Saskatchewan topped the charts in another way in 2011. Its two major urban centres recorded the largest year-over-year population increases among Canada’s 33 largest cities. Saskatoon’s rise of +2.64% was the clear frontrunner, followed by Regina’s +1.86%.
Also from the West, Calgary was in third spot with a population increase of 1.82%. Edmonton appeared in fifth position at +1.77%. Moncton from the East snuck in between those two Alberta cities with a +1.81% performance for fourth place.
The West is also where the youngest populations in the country are located. It’s because so many twenty and thirty year-olds have moved to where the most available and highest paying jobs are located — in the West’s resource sector.
Among the provinces, Alberta has the lowest median age — i.e., where half the population is older and half younger. The mid-point age nationally is 40.0 years old. In Alberta, it’s 36.1.
This is important because the population of the entire country is aging. The number of individuals aged 65-plus in Canada in the 2011 census comprised 15% of the total population. By 2030, that proportion is expected to climb to 23%.
The higher share of the aged will place tremendous demands on the public purse in terms of pensions and health care.
In the press release accompanying Statistics Canada’s latest population report, it was noted that Canada’s year-over-year population gain on July 1, 2012, of +1.1% was the highest among the G8 nations. Figures for the other industrialized leaders ranged from a low of -0.3% for Japan to a high of +0.7% for the U.S.
Generally speaking and assuming jobs are relatively plentiful, the more people there are, the better it is for the overall economy. They provide a bigger base for consumer spending.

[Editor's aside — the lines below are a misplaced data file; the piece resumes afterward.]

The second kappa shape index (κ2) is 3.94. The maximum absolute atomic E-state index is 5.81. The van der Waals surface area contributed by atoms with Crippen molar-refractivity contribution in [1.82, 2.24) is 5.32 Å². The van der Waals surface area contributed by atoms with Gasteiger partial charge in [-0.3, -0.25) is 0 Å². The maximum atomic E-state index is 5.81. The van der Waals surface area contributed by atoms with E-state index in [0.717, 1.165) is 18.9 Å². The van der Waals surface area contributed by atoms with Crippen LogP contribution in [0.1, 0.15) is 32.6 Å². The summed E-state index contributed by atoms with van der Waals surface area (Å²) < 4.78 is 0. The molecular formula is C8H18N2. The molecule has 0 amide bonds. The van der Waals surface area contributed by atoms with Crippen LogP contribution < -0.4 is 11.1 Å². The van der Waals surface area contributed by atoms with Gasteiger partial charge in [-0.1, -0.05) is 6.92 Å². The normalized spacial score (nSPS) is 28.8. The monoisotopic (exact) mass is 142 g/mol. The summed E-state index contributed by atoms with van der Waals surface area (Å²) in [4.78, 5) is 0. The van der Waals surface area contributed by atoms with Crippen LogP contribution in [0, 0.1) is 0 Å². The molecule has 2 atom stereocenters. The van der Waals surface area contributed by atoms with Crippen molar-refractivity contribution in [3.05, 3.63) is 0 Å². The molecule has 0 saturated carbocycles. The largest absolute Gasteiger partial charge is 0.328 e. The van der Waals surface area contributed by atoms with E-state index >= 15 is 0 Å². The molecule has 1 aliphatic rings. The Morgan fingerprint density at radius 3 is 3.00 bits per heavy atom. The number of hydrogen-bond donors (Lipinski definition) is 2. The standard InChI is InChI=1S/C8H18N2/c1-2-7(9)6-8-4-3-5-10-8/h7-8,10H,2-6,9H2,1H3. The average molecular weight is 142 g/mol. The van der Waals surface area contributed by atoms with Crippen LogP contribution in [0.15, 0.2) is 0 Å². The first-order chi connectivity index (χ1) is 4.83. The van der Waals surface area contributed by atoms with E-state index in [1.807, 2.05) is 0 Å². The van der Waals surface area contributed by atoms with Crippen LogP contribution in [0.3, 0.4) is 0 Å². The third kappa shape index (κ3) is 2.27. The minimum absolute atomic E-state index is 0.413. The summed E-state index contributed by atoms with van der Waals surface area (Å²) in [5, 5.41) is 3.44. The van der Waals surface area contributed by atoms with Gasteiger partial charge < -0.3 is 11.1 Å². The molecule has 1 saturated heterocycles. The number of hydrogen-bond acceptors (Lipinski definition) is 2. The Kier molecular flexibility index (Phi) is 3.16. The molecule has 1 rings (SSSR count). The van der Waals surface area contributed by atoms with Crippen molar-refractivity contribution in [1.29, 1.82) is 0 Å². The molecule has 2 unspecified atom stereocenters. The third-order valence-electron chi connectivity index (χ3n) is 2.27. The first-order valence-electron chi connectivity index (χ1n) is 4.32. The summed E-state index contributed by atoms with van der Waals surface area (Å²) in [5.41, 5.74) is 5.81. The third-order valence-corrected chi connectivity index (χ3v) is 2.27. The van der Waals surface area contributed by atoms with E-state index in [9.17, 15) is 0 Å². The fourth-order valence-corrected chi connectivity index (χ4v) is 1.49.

Don’t ever doubt how important it is for Canada to keep its doors open to foreign workers. Two-thirds of the latest population gain came from net international migration.
My final words on the construction outlook will examine a trend that has become important for institutional work.
To combat the effects of the 2009 recession, Ottawa and the provinces embarked on an ambitious program of infrastructure spending. Many of those projects were in health care and education. As a result, institutional project starts in 2010 were at their highest level since the 1970s.
There was bound to be a letdown and it’s appearing in the current starts statistics. In addition to the “aftermath effect”, the cult of austerity is adding to a weaker projection of institutional construction activity several years out.
Governments everywhere have seen the problems that first arose in Greece then migrated to other countries within the Euro zone. They’re taking action now to reduce spending and circumvent nasty financing shortfalls further out.
The fiscal restraint lowers the investment outlook in some key construction categories. With an aging population, however, the ongoing need for medical services will be enormous. The pressure for new facilities won’t be contained for long.
In CanaData’s list of upcoming major hospital projects, British Columbia stands out for having a solid number in the planning stage.
Alex Carrick, Chief Economist, CanaData